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Stop trying to book your patients in!

I have worked with many dentists who have experienced the discomfort of advising patients to have treatment that never gets booked in.

“I’m just no good at sales.”

“I don’t want to push the patient. It seems unethical.”

“I don’t want to appear dollar-focused.”

The discomfort can also run deeper. When the fear of rejection is present, usually subconsciously, dentists can be hypersensitive in their response to patient objections. They can find themselves looking for cues in the patient that indicate possible rejection and focusing on these rather than simply addressing each patient query effectively as it is raised.

It is my suggestion that in these situations, dentists are seeking success in the wrong result. They are attributing success to the patient booking an appointment for their advised treatment.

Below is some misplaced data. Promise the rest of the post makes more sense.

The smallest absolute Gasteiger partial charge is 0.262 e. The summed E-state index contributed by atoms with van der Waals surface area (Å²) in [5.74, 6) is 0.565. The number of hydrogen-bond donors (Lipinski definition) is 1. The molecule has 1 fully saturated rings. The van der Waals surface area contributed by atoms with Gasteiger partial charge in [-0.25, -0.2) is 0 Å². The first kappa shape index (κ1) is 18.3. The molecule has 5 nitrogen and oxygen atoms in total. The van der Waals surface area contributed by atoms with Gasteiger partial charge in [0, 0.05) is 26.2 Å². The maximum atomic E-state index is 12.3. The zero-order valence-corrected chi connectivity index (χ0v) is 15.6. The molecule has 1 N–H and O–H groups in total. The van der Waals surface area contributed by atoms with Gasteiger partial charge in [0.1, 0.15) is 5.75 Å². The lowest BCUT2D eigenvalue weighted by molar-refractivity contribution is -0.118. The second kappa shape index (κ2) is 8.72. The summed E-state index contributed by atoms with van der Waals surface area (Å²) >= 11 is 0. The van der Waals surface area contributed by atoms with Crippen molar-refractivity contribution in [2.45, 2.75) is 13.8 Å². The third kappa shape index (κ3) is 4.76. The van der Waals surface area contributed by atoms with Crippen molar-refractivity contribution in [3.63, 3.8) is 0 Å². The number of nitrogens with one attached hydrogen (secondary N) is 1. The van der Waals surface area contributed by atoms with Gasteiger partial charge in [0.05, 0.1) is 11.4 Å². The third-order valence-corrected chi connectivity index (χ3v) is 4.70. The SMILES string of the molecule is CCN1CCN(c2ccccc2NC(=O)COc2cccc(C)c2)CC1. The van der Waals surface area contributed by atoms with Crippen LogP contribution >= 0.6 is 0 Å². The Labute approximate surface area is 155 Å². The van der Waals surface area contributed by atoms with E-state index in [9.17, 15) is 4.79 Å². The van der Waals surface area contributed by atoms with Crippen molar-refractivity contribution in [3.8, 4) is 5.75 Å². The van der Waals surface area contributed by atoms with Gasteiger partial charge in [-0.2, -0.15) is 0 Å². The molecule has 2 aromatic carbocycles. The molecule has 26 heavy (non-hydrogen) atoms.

I suggest this is wrong.

I suggest to dentists that when they can confidently say that they have informed, educated and supported their patients to an informed decision of their choosing, that is a success!

Removing attachment from the patients scheduling appointments keeps dentists focused on engaging their patients and helping them understand their oral condition, the ramifications if left untreated and their options for treatment.

Once our patients more clearly understand their condition and what could happen should they ignore it, they are more likely to seek solutions and be committed to scheduling in for treatment. In essence, focus on patient engagement and the appointment bookings will look after themselves.

The other substantial benefit that dentists experience when they shift their focus from a patient booking an appointment to leaving a patient educated and informed is authenticity: The knowledge and comfort of operating in accordance with the values that patients would like to consider are endemic to a health professional. That is, to behave with ‘integrity, truthfulness, dependability and compassion. To be competent, practise safely and be ethical and trustworthy’*.

* sourced from AHPRA’s Code of Conduct for health practitioners